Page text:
At the age of eight, I started piano lessons with great enthusiasm. My parents had an old upright cabinet grand (I am talking HUGE) given to them. It was out of tune and some of the hammers would break off periodically, but I would sit down and pick out tunes on the piano.
My first lesson was great. The teacher gave me the red John Thompson method book, showed me keys, fingers, and notes and had me start playing a song.
I went home and practiced all week, and was excited to return to my lesson.
I played the song proudly.
When I finished, the teacher paused a few seconds, then said "Did you practice this week?"
Suspecting something was amiss, I nodded silently "Yes."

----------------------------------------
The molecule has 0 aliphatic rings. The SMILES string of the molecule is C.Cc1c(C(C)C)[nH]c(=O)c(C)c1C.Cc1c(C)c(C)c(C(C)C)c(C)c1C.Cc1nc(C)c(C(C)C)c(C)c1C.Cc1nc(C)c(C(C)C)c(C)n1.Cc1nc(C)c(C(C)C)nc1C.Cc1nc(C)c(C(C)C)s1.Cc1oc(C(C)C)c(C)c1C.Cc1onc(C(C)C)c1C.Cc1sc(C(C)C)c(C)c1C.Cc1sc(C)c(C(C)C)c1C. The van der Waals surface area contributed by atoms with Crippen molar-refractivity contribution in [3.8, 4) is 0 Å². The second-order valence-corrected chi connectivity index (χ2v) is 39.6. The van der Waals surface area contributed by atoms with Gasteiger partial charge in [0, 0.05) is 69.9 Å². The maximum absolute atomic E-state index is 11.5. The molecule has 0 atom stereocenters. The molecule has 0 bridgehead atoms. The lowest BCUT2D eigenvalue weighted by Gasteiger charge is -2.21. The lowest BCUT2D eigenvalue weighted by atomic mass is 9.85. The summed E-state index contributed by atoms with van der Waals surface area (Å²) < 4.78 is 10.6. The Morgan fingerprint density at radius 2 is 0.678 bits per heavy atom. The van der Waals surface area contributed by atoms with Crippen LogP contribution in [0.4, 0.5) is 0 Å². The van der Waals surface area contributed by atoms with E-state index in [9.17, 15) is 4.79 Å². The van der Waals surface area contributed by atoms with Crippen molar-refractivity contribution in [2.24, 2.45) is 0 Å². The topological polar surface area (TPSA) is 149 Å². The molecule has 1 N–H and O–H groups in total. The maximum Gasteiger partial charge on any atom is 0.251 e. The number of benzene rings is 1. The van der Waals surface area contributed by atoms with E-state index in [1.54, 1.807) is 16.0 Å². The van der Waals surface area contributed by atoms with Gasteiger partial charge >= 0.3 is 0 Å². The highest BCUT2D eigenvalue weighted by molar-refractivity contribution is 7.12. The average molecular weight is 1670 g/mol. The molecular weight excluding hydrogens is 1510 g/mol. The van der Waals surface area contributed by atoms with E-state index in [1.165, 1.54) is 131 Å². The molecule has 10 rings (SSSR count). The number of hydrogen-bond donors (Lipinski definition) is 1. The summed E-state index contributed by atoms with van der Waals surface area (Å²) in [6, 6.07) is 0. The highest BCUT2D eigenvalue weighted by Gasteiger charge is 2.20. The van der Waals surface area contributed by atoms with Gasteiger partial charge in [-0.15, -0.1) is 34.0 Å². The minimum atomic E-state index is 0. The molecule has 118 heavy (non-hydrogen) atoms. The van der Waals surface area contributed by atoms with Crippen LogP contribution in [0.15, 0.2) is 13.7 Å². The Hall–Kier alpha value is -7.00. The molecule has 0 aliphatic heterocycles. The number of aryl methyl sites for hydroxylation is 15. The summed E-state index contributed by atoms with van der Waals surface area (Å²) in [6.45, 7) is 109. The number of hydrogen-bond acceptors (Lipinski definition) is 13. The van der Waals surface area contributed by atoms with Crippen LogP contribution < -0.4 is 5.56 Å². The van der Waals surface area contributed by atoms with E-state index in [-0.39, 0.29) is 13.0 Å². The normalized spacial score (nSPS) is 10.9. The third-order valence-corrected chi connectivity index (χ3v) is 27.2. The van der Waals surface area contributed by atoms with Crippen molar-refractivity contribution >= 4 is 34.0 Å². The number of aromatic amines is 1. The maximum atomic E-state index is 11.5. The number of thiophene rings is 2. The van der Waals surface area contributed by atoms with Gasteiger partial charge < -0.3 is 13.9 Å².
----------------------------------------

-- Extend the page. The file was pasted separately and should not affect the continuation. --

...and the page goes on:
I met a very successful doctor at a party who said to me, when he discovered I teach piano, "I don't believe in MAKING my children do things."
I responded, "I do."
We did not have much more to say to each other after that.
I did understand what he meant, although I do not think he understood what I meant.
A lot of children are overscheduled, and sometimes their schedule is a result of their parents' choices and desires and not those of the child . Forcing a child in to an activity in which they have no interest or makes them feel uncomfortable is not a good idea, maybe even cruel in some cases. (To be clear, I am not talking about homework and household chores. It is never too early to learn to contrib...